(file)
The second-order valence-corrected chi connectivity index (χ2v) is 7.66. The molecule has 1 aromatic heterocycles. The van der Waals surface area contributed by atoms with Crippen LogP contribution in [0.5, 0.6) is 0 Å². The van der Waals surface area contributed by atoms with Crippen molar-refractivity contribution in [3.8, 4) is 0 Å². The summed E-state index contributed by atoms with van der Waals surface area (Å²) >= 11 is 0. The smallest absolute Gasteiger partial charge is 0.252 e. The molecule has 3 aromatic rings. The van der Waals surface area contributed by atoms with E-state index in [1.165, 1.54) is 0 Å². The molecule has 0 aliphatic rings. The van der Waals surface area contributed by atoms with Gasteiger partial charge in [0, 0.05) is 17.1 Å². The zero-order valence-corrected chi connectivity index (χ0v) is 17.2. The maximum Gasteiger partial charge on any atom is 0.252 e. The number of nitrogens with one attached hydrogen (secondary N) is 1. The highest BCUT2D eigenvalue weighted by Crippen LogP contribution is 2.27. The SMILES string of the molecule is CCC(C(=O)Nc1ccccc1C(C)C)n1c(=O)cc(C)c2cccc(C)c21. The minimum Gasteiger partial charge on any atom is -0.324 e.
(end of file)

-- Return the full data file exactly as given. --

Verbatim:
The second-order valence-corrected chi connectivity index (χ2v) is 7.66. The molecule has 1 aromatic heterocycles. The van der Waals surface area contributed by atoms with Crippen LogP contribution in [0.5, 0.6) is 0 Å². The van der Waals surface area contributed by atoms with Crippen molar-refractivity contribution in [3.8, 4) is 0 Å². The summed E-state index contributed by atoms with van der Waals surface area (Å²) >= 11 is 0. The smallest absolute Gasteiger partial charge is 0.252 e. The molecule has 3 aromatic rings. The van der Waals surface area contributed by atoms with E-state index in [1.165, 1.54) is 0 Å². The molecule has 0 aliphatic rings. The van der Waals surface area contributed by atoms with Gasteiger partial charge in [0, 0.05) is 17.1 Å². The zero-order valence-corrected chi connectivity index (χ0v) is 17.2. The maximum Gasteiger partial charge on any atom is 0.252 e. The number of nitrogens with one attached hydrogen (secondary N) is 1. The highest BCUT2D eigenvalue weighted by Crippen LogP contribution is 2.27. The SMILES string of the molecule is CCC(C(=O)Nc1ccccc1C(C)C)n1c(=O)cc(C)c2cccc(C)c21. The minimum Gasteiger partial charge on any atom is -0.324 e.